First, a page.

Analysis: Two out of three … enough?
Post-debate polls gave Barack Obama a win in the rubber match of the three-debate series with Mitt Romney, but as with his win in Round 2, it was far from the kind of blowout win that Romney had in Round 1 back on Oct. 3.
The Oct. 3 performance from Romney was a game-changer, lifting the Republican nominee to a virtual dead heat in the polls that has persisted since.
At least that’s the conventional wisdom, if there’s anything resembling conventional wisdom in this wacky 2012 election cycle.
All that the game-changer Oct. 3 debate win for Romney did was turn what had been a nominal Obama lead into a nominal dead heat. It was the news media that had been declaring that small Obama lead to be indomitable, with breathless reporting and commentary on how the Romney campaign was at odds with itself as to what to do to break the logjam.
Even the dominating performance by Romney was a bit of a media trick. The first instant polls taken after that debate had Romney scoring a narrow win, with the impression that it had actually been a Romney beatdown coming after the pundits at CNN and MSNBC in particular declared it so.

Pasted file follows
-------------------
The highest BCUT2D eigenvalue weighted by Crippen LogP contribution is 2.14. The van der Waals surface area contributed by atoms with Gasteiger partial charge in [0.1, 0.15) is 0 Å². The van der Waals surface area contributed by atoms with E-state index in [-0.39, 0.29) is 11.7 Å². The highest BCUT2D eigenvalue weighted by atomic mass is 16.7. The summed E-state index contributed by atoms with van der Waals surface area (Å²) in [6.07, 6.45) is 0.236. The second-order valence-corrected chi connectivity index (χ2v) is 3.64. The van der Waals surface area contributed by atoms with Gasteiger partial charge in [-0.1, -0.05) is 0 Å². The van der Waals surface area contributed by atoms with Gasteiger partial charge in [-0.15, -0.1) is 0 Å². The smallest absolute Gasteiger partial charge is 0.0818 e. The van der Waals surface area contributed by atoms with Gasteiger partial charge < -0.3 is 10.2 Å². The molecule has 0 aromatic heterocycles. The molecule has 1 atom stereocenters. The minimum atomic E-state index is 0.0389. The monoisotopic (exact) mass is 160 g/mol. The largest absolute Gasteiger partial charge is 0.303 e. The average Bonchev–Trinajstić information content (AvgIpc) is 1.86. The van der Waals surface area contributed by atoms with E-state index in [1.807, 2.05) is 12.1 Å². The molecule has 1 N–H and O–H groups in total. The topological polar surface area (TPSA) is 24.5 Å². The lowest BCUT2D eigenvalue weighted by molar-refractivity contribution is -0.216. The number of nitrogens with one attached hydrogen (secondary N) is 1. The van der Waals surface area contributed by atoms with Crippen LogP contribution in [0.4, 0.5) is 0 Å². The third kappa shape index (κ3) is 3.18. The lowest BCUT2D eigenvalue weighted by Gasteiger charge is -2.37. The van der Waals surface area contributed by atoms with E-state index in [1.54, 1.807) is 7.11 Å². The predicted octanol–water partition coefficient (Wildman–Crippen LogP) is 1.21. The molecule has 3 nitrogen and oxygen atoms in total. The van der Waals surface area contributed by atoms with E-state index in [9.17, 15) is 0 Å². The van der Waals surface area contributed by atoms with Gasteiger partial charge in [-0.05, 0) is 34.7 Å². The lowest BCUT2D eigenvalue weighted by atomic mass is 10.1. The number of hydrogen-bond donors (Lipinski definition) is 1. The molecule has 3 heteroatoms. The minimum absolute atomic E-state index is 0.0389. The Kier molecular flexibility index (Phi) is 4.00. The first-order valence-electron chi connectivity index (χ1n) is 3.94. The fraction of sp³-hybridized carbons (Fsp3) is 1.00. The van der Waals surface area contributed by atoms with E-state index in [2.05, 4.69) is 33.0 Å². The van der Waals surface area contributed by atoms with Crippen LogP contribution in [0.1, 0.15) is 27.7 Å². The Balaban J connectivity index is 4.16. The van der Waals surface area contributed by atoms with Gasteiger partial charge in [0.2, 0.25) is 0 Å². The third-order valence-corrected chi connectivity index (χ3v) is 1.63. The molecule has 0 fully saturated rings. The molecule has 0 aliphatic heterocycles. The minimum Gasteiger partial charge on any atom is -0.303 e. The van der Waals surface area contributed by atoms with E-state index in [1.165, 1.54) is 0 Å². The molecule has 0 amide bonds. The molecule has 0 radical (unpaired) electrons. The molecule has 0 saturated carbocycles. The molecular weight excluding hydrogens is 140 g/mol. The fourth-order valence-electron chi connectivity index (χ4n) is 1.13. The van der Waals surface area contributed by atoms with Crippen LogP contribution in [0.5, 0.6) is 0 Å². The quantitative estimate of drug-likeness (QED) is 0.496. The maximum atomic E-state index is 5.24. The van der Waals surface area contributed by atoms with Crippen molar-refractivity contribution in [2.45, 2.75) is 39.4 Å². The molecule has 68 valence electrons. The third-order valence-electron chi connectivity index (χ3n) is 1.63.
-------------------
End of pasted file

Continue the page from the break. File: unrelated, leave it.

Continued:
So the race tightened, but it had been tight already. And then Obama wins the final two debates, but still can’t seem to pull away despite having done so well.
What we’ve done here is reinforce that the debates don’t really matter, by and large. The less-than-one-in-ten-of-us who say we don’t know how we’re going to vote still have two weeks to make up our minds. The debates will be a distant memory by the time that small base heads to the polls on Nov. 6.
Expect to see a nominal bounce for Obama in the polls in the next week to 10 days. Also expect the race to be within one to two to at most three points in the polls heading into Election Eve.
Which means, of course, that going into Election Day, it’s anybody’s ballgame.